Beyond the tax-preferred treatment of earnings in ABLE accounts for eligible disabled beneficiaries, though, one of the biggest impacts of using such accounts is that they help shield assets from any asset-limited government benefits program, including SSI, Medicaid, and some other programs such as Section 8, EBT (Electronic Benefit Transfer for the Supplemental Nutrition Assistance Program or SNAP), and other miscellaneous state and local benefits.
SSI Eligibility And 529A Plans
SSI (Supplemental Security Income) is the program most people think of when they talk about “disability benefits.” But to qualify, SSI has very restrictive asset and income limitations to ensure that those who are receiving benefits are really in need of government support.
As a result, prior to the ABLE account’s existence, people trying to claim SSI had to spend down their assets below the $2,000 limit – and continue to spend down any money that rose above the $2,000 limit – to qualify. The only alternative was to move the assets into an even more restrictive (and potentially expensive) supplemental needs trust to avoid having them counted as assets while continuing to receive the benefits of SSI (and Medicaid).
As part of the ABLE legislation, though, 529A plans shield any assets the beneficiary may have (e.g., cash or financial investments) from being counted towards SSI $2,000 asset limit. Thus allowing the beneficiary to ‘have’ assets – held within the 529A plan – and still be eligible for SSI, without going through the cost and hassle of establishing a supplemental needs trust (albeit while making themselves subject to the 529A plan rules for qualifying distributions).
Going forward, disabled beneficiaries can now receive gifts from family members into their 529A plans and avoid having those family gifts disqualify their benefit. And younger children who may have accumulated some assets before their 18th birthday can move savings and cash accounts into an ABLE account, so they don’t have to spend down their savings while becoming eligible for SSI once they turn 18.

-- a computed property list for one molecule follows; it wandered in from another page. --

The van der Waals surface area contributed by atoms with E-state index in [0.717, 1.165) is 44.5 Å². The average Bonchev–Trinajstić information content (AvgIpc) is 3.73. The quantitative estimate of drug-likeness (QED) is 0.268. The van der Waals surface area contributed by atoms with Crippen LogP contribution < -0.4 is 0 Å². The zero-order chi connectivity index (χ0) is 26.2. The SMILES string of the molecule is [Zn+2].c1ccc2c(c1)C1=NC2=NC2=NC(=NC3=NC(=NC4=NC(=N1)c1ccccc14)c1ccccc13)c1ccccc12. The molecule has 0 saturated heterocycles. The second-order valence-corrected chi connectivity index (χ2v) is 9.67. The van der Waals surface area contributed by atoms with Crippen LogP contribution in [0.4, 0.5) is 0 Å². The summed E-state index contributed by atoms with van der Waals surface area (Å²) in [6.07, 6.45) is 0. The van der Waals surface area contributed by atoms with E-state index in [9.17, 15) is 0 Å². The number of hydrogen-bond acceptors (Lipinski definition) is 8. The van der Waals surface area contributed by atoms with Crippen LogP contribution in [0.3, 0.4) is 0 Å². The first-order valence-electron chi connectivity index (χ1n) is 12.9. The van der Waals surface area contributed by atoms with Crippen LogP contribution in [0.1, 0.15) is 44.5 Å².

Medicaid And 529A Plans
Medicaid is tied to SSI, and has similar restrictions to SSI, as there is an asset and income limitation for who is eligible to have access to its medical insurance program.
While the medical insurance piece is important, though, the most important part of the Medicaid program is waiver supports. Waiver programs can provide services such as adult day health support (e.g., medical administration support), community integration support, adult day support (alternative to employment), assistive technology, career planning, home care attendants, homemakers, home-delivered meals, respite for caregivers, social work services, and nursing. The total cost of these waiver services might otherwise add up to tens of thousands of dollars, and would otherwise be unaffordable and leave many individuals critically under-supported in their lives, but their costs are ‘waived’ (i.e., they are covered) for those on Medicaid… as long as they do not exceed the asset and income limitations.
However, the ABLE account allows for both Medicaid and these waiver services to continue even if someone has assets, is receiving cash supports, or even if they are earning money up to Substantial Gainful Activity (SGA) limits… as long as those dollars are held in (and subject to the rules of) the 529A Account.
Section 8, EBT, And Other Benefits Coordinated With 529A Plans
The reality for people on SSI, Medicaid, and other critical resources is that they sometimes have to force themselves to spend any excess money that they have in a month (or put it in a trust that they don’t have control over) so that they don’t lose their income, healthcare, and housing. This is commonly called “the poverty trap,” where benefit recipients, once on benefits that support their daily lives, can not see a way out of poverty because they aren’t allowed to begin to save without losing their benefits (which can be lost long before the beneficiary has enough saved up to actually support themselves without those benefits).
In the case of Section 8 housing, electronic benefit transfer recipients (such as SNAP or TANF direct payment programs for food support), the ABLE continues to be a lifeline, allowing qualified individuals to build more of an emergency fund while receiving the benefits designated for people whose income is below the poverty line. The ABLE allows these qualified individuals, whose income continues to meet program limits, to put their cash in this investible account to save without fear.
Coordinating SSDI And Disabled Adult Child Benefits And Medicare With 529A Plans
While SSI is only available for those whose assets are below specified (low) limits, Social Security Disability Income (SSDI) or the Disabled Adult Child (DAC) benefit, is determined based solely on the individual’s disability status itself and their inability to earn a competitive wage.
As a result, there is less need for an ABLE account for those who are ‘only’ receiving SSDI (and either no longer receive or were never eligible for SSI), as there is no asset limitation. However, if they are still receiving Medicaid services, using the ABLE account still might be critically important.